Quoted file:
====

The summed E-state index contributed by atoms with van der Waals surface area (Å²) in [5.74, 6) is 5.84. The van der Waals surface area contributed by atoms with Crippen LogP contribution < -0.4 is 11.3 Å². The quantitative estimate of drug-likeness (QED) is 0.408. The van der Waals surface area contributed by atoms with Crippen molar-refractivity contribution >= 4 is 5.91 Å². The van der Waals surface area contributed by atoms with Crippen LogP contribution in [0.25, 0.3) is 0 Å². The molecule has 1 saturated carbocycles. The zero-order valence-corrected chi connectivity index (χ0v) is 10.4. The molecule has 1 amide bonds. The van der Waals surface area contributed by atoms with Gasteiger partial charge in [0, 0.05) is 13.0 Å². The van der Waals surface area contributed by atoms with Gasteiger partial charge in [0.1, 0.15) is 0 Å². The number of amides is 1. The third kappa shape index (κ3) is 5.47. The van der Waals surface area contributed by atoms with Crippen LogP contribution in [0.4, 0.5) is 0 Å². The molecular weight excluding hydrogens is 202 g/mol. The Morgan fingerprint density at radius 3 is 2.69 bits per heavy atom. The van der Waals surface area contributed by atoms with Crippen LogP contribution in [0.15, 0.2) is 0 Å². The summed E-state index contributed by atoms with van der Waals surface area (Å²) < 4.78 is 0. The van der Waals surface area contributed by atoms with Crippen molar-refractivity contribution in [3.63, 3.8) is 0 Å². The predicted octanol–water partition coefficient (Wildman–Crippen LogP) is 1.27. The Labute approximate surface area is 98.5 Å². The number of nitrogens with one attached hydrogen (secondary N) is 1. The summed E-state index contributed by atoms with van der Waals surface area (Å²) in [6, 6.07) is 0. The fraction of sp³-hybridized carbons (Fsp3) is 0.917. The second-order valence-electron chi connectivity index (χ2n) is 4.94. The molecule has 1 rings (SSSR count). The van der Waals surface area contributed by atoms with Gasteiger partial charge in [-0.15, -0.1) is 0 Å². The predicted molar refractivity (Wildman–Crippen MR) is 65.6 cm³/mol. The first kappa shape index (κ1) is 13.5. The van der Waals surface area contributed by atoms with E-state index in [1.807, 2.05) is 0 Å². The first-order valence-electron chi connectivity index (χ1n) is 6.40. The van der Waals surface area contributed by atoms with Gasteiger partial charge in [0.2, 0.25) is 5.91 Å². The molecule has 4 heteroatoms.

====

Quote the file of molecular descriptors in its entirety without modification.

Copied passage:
The summed E-state index contributed by atoms with van der Waals surface area (Å²) in [5.74, 6) is 5.84. The van der Waals surface area contributed by atoms with Crippen LogP contribution < -0.4 is 11.3 Å². The quantitative estimate of drug-likeness (QED) is 0.408. The van der Waals surface area contributed by atoms with Crippen molar-refractivity contribution >= 4 is 5.91 Å². The van der Waals surface area contributed by atoms with Crippen LogP contribution in [0.25, 0.3) is 0 Å². The molecule has 1 saturated carbocycles. The zero-order valence-corrected chi connectivity index (χ0v) is 10.4. The molecule has 1 amide bonds. The van der Waals surface area contributed by atoms with Gasteiger partial charge in [0, 0.05) is 13.0 Å². The van der Waals surface area contributed by atoms with Gasteiger partial charge in [0.1, 0.15) is 0 Å². The number of amides is 1. The third kappa shape index (κ3) is 5.47. The van der Waals surface area contributed by atoms with Crippen LogP contribution in [0.4, 0.5) is 0 Å². The molecular weight excluding hydrogens is 202 g/mol. The Morgan fingerprint density at radius 3 is 2.69 bits per heavy atom. The van der Waals surface area contributed by atoms with Crippen LogP contribution in [0.15, 0.2) is 0 Å². The summed E-state index contributed by atoms with van der Waals surface area (Å²) < 4.78 is 0. The van der Waals surface area contributed by atoms with Crippen molar-refractivity contribution in [3.63, 3.8) is 0 Å². The predicted octanol–water partition coefficient (Wildman–Crippen LogP) is 1.27. The Labute approximate surface area is 98.5 Å². The number of nitrogens with one attached hydrogen (secondary N) is 1. The summed E-state index contributed by atoms with van der Waals surface area (Å²) in [6, 6.07) is 0. The fraction of sp³-hybridized carbons (Fsp3) is 0.917. The second-order valence-electron chi connectivity index (χ2n) is 4.94. The molecule has 1 rings (SSSR count). The van der Waals surface area contributed by atoms with Gasteiger partial charge in [-0.15, -0.1) is 0 Å². The predicted molar refractivity (Wildman–Crippen MR) is 65.6 cm³/mol. The first kappa shape index (κ1) is 13.5. The van der Waals surface area contributed by atoms with E-state index in [1.807, 2.05) is 0 Å². The first-order valence-electron chi connectivity index (χ1n) is 6.40. The van der Waals surface area contributed by atoms with Gasteiger partial charge in [0.2, 0.25) is 5.91 Å². The molecule has 4 heteroatoms.